An item is a component of a crate. Items are organized within a crate by a nested set of modules. Every crate has a single "outermost" anonymous module; all further items within the crate have paths within the module tree of the crate.
Items are entirely determined at compile-time, generally remain fixed during execution, and may reside in read-only memory.
There are several kinds of items:
- function definitions
- type definitions
- struct definitions
- enumeration definitions
- union definitions
- constant items
- static items
- trait definitions
Some items form an implicit scope for the declaration of sub-items. In other words, within a function or module, declarations of items can (in many cases) be mixed with the statements, control blocks, and similar artifacts that otherwise compose the item body. The meaning of these scoped items is the same as if the item was declared outside the scope — it is still a static item — except that the item's path name within the module namespace is qualified by the name of the enclosing item, or is private to the enclosing item (in the case of functions). The grammar specifies the exact locations in which sub-item declarations may appear.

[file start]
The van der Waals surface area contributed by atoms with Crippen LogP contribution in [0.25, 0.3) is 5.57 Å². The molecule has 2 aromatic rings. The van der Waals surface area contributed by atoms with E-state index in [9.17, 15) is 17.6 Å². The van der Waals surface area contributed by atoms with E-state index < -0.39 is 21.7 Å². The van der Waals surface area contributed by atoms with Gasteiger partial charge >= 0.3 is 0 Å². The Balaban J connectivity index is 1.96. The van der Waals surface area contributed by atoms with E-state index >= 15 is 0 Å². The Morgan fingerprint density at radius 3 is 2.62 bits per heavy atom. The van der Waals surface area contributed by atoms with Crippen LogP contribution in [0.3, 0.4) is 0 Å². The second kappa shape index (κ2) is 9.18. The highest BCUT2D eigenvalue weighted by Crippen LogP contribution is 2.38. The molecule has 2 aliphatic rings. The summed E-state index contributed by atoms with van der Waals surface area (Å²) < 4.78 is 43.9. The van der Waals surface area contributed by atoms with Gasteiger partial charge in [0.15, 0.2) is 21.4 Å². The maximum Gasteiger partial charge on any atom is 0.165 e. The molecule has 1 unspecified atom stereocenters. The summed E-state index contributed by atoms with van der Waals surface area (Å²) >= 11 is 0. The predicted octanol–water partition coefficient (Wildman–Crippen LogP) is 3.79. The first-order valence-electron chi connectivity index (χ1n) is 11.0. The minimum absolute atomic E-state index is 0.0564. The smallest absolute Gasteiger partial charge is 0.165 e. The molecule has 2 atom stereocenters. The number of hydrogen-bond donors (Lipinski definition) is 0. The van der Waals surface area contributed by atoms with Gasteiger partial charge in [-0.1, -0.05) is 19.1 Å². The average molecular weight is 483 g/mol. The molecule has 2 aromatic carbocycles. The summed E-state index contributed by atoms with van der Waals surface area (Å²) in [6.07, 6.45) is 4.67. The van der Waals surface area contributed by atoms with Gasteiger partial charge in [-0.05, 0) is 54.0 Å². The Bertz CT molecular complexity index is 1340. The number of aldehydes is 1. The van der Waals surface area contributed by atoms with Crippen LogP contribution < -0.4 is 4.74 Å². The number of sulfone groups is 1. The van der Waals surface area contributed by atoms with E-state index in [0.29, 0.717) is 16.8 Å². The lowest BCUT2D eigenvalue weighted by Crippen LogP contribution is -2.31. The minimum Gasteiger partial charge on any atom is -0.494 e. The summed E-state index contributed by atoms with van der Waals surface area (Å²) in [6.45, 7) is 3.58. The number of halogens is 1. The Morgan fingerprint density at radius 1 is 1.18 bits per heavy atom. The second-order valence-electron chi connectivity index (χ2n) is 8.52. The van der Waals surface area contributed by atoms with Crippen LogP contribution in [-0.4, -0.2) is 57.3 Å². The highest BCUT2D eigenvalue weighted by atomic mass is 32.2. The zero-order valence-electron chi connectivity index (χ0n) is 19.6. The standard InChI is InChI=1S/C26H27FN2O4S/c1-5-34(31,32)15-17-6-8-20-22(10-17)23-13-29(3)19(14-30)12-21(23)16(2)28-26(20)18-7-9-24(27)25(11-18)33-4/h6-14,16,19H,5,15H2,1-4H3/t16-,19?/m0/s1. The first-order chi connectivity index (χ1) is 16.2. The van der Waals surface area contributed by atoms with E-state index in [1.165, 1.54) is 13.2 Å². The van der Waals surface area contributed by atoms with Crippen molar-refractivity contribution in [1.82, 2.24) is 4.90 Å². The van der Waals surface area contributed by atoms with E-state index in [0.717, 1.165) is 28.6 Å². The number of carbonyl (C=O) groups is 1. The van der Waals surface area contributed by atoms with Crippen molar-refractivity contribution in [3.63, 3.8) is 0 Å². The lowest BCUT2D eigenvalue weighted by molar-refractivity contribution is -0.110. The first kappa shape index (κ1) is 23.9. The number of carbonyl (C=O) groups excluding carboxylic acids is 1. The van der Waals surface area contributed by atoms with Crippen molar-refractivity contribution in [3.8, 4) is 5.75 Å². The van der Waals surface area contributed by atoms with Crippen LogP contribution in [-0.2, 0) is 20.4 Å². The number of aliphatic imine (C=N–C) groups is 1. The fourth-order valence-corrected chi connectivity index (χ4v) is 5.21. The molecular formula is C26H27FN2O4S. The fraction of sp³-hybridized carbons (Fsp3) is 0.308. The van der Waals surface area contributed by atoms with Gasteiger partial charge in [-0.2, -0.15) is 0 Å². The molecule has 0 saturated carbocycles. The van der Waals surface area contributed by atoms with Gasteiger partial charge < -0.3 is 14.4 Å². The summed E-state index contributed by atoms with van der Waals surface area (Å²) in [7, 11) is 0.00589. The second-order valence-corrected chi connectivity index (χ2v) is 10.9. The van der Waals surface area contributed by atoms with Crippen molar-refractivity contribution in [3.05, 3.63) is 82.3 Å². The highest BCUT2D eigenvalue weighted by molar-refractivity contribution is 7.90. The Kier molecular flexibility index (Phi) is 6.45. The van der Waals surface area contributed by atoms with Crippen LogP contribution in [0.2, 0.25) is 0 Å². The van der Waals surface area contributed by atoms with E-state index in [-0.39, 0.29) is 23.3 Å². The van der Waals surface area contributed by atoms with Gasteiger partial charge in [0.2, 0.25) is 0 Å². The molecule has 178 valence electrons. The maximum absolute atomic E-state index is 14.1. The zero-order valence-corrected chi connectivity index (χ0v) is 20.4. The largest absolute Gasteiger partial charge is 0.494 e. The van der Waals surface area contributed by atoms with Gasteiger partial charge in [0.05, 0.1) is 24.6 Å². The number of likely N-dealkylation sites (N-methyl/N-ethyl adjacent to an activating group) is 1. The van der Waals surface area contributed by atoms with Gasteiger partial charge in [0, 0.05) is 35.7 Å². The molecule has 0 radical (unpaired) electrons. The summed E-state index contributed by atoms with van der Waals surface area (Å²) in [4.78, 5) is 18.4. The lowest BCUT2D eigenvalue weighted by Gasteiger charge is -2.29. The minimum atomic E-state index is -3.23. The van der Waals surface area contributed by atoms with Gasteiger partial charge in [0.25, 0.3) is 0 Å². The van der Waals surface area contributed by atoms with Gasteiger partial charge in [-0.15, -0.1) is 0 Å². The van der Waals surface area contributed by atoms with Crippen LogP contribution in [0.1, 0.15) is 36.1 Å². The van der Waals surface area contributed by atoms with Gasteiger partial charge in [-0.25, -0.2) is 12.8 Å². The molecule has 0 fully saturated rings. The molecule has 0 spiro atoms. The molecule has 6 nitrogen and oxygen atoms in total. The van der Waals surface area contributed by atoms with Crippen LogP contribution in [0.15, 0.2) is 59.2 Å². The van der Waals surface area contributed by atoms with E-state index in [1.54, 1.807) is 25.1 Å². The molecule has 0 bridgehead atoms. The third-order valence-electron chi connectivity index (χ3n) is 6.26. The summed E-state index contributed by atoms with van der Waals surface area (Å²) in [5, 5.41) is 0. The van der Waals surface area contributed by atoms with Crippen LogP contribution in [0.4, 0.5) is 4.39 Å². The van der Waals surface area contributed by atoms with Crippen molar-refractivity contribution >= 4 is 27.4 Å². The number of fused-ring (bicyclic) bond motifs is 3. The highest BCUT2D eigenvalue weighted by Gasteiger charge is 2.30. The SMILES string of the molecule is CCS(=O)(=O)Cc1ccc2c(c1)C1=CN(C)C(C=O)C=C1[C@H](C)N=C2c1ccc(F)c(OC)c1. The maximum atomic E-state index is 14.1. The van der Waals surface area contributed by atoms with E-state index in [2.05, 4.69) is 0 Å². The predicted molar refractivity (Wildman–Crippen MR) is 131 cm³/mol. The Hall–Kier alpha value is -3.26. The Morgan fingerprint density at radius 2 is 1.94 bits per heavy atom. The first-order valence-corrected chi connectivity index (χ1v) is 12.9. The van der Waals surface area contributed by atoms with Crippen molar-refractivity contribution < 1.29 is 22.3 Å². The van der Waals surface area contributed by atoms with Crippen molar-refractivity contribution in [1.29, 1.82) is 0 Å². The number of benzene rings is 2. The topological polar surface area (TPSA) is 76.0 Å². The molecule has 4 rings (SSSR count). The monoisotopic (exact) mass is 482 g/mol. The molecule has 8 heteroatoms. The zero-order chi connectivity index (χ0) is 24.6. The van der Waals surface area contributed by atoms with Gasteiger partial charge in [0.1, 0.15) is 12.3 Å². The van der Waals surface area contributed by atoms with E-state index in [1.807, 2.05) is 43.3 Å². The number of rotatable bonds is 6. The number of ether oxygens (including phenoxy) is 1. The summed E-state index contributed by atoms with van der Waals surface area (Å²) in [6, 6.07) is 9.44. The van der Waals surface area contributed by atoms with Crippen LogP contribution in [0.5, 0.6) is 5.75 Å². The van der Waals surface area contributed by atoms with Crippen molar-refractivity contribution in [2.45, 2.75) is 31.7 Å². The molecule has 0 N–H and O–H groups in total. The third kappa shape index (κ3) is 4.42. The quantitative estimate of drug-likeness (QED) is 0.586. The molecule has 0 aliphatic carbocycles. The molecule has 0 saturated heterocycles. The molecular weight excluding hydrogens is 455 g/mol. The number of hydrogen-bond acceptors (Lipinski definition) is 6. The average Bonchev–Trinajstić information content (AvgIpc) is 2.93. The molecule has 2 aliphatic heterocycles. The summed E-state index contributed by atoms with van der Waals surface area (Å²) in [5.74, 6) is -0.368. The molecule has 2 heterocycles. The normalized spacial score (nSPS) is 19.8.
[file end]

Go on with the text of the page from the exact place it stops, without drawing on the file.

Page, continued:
Functions, type aliases, structs, enumerations, unions, traits and
implementations may be parameterized by type. Type parameters are given as a
comma-separated list of identifiers enclosed in angle brackets (
the name of the item (except for implementations, where they come directly
impl) and before its definition.
The type parameters of an item are considered "part of the name", not part of the type of the item. A referencing path must (in principle) provide type arguments as a list of comma-separated types enclosed within angle brackets, in order to refer to the type-parameterized item. In practice, the type-inference system can usually infer such argument types from context. There are no general type-parametric types, only type-parametric items. That is, Rust has no notion of type abstraction: there are no higher-ranked (or "forall") types abstracted over other types, though higher-ranked types do exist for lifetimes.